In an editor’s note, the newspaper explained that the block came as a result of a lawsuit filed in the UK by RosUkrEnergo co-owner Dmytro Firtash against the Kyiv Post’s July 2 article “Gas trade leaves trail of lawsuits, corruption.”
The UK has long been known as a “libel tourism” destination: because UK libel laws are plaintiff-friendly, some file lawsuits in Britain hoping for a favorable ruling.
RosUkrEnergo is an “intermediary that handled the gas deals between Russia and the Ukraine”
In a separate statement, the Kyiv Post explained the decision.
“The Kyiv Post, effective Dec. 14, 2010, is blocking access to all web traffic originating from the United Kingdom in protest of the draconian libel laws there that hinder legitimate free speech and threaten the work of independent journalists, authors, scientists and others worldwide. In a phenomenon known as ‘libel tourism,’” rich and powerful plaintiffs file lawsuits in London – “the libel capital of the world” – to exploit laws stacked in their favor, stifling journalism and threatening news organizations and others with costly lawsuits.
The Kyiv Post directed any further questions to either the newspaper’s letters section or Britain’s Libel Reform Campaign.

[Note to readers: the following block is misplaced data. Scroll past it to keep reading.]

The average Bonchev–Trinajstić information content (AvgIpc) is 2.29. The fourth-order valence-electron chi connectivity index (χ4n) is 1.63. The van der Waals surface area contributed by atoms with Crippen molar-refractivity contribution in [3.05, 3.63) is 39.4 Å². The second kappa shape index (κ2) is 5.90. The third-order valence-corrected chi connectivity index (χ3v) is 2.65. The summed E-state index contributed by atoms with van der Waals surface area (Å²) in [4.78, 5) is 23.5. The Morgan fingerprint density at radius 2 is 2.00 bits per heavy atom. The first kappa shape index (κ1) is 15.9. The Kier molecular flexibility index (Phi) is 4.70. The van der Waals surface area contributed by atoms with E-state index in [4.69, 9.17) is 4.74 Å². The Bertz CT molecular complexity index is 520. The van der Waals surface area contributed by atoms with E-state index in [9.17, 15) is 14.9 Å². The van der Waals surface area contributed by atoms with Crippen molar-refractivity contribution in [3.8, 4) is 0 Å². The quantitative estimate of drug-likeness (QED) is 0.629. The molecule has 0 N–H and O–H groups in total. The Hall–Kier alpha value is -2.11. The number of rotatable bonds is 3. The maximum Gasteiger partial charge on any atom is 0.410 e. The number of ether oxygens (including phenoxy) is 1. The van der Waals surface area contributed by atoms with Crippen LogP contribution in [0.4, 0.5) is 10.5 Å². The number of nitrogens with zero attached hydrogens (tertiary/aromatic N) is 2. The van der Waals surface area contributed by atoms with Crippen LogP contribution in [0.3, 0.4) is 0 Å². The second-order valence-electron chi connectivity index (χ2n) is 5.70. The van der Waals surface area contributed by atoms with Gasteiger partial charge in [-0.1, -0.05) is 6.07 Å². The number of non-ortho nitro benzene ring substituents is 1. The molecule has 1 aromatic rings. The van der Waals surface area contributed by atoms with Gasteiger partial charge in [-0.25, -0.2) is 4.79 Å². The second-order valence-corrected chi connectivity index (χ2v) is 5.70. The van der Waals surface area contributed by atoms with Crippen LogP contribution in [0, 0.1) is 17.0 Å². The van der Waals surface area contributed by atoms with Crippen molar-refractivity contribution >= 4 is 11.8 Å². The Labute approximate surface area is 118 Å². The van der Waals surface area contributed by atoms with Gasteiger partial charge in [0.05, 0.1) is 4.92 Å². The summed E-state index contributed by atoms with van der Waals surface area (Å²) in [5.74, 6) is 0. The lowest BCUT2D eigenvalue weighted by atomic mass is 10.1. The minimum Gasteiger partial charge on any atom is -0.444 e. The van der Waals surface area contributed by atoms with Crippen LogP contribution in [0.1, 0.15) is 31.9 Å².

Just last week, Britain’s Deputy Prime Minister, Nick Clegg, called Britain’s libel laws “an international embarrassment” and “a farce,” the Associated Press reported.
Clegg reportedly stated that “a new draft defamation law would be produced in the next few months.” The law is set to “introduce a new defense of speaking in the public interest, and clarify the existing libel defenses to stop claimants suing ‘on what are essentially trivial grounds.'”
Clegg also explained the new law would include “more protection to people who write on the Internet.”
In August, U.S. President Barack Obama signed into law the SPEECH Act, which protects people in the U.S. from foreign libel judgments if the ruling wouldn’t be upheld in the United States.
StinkyJournalism wrote in December when UK’s Supreme Court updated its fair comment libel defense to honest comment, a move that was explained as useful given the age of live tweeting.
iMediaEthics is writing to the Kyiv Post and will update with any response.
UPDATE: 1/11/2011 9:49 AM EST: Brian Bonner of the Kyiv Post responded to iMediaEthics e-mail inquiry. We asked how much of the newspaper’s traffic was from the UK.
“I think UK traffic before the ban amounted to about 5 percent of our overall traffic.”